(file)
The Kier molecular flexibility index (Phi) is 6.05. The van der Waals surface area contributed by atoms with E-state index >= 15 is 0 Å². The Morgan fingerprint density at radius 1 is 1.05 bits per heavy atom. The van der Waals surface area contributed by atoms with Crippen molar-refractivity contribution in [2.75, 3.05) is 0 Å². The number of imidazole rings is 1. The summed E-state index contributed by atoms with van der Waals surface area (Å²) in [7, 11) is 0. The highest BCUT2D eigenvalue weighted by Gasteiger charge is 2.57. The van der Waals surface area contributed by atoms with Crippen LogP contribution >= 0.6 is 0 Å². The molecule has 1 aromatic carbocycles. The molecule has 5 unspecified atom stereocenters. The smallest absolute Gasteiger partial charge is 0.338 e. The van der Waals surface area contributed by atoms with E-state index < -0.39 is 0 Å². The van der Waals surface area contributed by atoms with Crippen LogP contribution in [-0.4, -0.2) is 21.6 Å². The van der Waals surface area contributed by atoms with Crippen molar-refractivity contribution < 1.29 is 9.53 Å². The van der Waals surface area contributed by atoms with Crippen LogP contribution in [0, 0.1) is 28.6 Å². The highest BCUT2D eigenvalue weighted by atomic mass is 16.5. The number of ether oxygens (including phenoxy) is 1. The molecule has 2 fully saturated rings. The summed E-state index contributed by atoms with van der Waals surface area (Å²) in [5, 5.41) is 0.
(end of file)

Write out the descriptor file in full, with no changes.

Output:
The Kier molecular flexibility index (Phi) is 6.05. The van der Waals surface area contributed by atoms with E-state index >= 15 is 0 Å². The Morgan fingerprint density at radius 1 is 1.05 bits per heavy atom. The van der Waals surface area contributed by atoms with Crippen molar-refractivity contribution in [2.75, 3.05) is 0 Å². The number of imidazole rings is 1. The summed E-state index contributed by atoms with van der Waals surface area (Å²) in [7, 11) is 0. The highest BCUT2D eigenvalue weighted by Gasteiger charge is 2.57. The van der Waals surface area contributed by atoms with Crippen LogP contribution >= 0.6 is 0 Å². The molecule has 1 aromatic carbocycles. The molecule has 5 unspecified atom stereocenters. The smallest absolute Gasteiger partial charge is 0.338 e. The van der Waals surface area contributed by atoms with E-state index < -0.39 is 0 Å². The van der Waals surface area contributed by atoms with Crippen LogP contribution in [-0.4, -0.2) is 21.6 Å². The van der Waals surface area contributed by atoms with Crippen molar-refractivity contribution < 1.29 is 9.53 Å². The van der Waals surface area contributed by atoms with Crippen LogP contribution in [0, 0.1) is 28.6 Å². The highest BCUT2D eigenvalue weighted by atomic mass is 16.5. The number of ether oxygens (including phenoxy) is 1. The molecule has 2 fully saturated rings. The summed E-state index contributed by atoms with van der Waals surface area (Å²) in [5, 5.41) is 0.